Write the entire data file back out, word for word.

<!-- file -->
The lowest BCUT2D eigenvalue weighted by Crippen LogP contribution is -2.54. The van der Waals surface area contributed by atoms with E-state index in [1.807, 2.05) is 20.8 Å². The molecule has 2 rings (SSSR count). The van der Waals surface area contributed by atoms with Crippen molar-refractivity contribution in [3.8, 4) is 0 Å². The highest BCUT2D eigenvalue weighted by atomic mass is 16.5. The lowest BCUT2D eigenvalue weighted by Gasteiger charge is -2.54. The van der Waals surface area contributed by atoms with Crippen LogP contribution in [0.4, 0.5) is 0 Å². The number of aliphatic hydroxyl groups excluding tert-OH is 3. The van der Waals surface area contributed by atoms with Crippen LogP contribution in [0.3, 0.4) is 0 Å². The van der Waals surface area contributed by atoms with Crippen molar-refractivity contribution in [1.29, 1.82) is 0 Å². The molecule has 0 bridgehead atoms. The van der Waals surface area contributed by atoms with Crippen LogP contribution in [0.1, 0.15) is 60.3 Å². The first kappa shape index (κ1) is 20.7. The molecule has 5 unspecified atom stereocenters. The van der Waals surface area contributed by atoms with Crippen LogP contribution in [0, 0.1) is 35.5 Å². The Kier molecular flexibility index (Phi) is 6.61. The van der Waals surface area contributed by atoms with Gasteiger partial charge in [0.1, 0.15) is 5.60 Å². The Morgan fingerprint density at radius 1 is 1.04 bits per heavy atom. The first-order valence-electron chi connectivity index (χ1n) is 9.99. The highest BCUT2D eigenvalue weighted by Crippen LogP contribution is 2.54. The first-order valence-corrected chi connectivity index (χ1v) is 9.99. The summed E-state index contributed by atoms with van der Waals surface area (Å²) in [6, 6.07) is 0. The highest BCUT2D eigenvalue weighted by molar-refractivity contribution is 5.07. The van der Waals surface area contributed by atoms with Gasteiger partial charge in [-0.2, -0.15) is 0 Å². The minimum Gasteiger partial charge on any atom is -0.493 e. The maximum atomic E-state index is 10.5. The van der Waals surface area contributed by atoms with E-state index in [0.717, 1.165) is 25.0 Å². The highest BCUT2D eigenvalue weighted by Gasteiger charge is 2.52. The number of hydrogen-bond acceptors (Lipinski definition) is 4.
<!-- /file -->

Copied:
The lowest BCUT2D eigenvalue weighted by Crippen LogP contribution is -2.54. The van der Waals surface area contributed by atoms with E-state index in [1.807, 2.05) is 20.8 Å². The molecule has 2 rings (SSSR count). The van der Waals surface area contributed by atoms with Crippen molar-refractivity contribution in [3.8, 4) is 0 Å². The highest BCUT2D eigenvalue weighted by atomic mass is 16.5. The lowest BCUT2D eigenvalue weighted by Gasteiger charge is -2.54. The van der Waals surface area contributed by atoms with Crippen LogP contribution in [0.4, 0.5) is 0 Å². The number of aliphatic hydroxyl groups excluding tert-OH is 3. The van der Waals surface area contributed by atoms with Crippen LogP contribution in [0.3, 0.4) is 0 Å². The van der Waals surface area contributed by atoms with Crippen molar-refractivity contribution in [1.29, 1.82) is 0 Å². The molecule has 0 bridgehead atoms. The van der Waals surface area contributed by atoms with Crippen LogP contribution in [0.1, 0.15) is 60.3 Å². The first kappa shape index (κ1) is 20.7. The molecule has 5 unspecified atom stereocenters. The van der Waals surface area contributed by atoms with Crippen LogP contribution in [0, 0.1) is 35.5 Å². The Kier molecular flexibility index (Phi) is 6.61. The van der Waals surface area contributed by atoms with Gasteiger partial charge in [0.1, 0.15) is 5.60 Å². The Morgan fingerprint density at radius 1 is 1.04 bits per heavy atom. The first-order valence-electron chi connectivity index (χ1n) is 9.99. The highest BCUT2D eigenvalue weighted by Crippen LogP contribution is 2.54. The first-order valence-corrected chi connectivity index (χ1v) is 9.99. The summed E-state index contributed by atoms with van der Waals surface area (Å²) in [6, 6.07) is 0. The highest BCUT2D eigenvalue weighted by molar-refractivity contribution is 5.07. The van der Waals surface area contributed by atoms with Gasteiger partial charge in [-0.2, -0.15) is 0 Å². The minimum Gasteiger partial charge on any atom is -0.493 e. The maximum atomic E-state index is 10.5. The van der Waals surface area contributed by atoms with E-state index in [0.717, 1.165) is 25.0 Å². The highest BCUT2D eigenvalue weighted by Gasteiger charge is 2.52. The number of hydrogen-bond acceptors (Lipinski definition) is 4.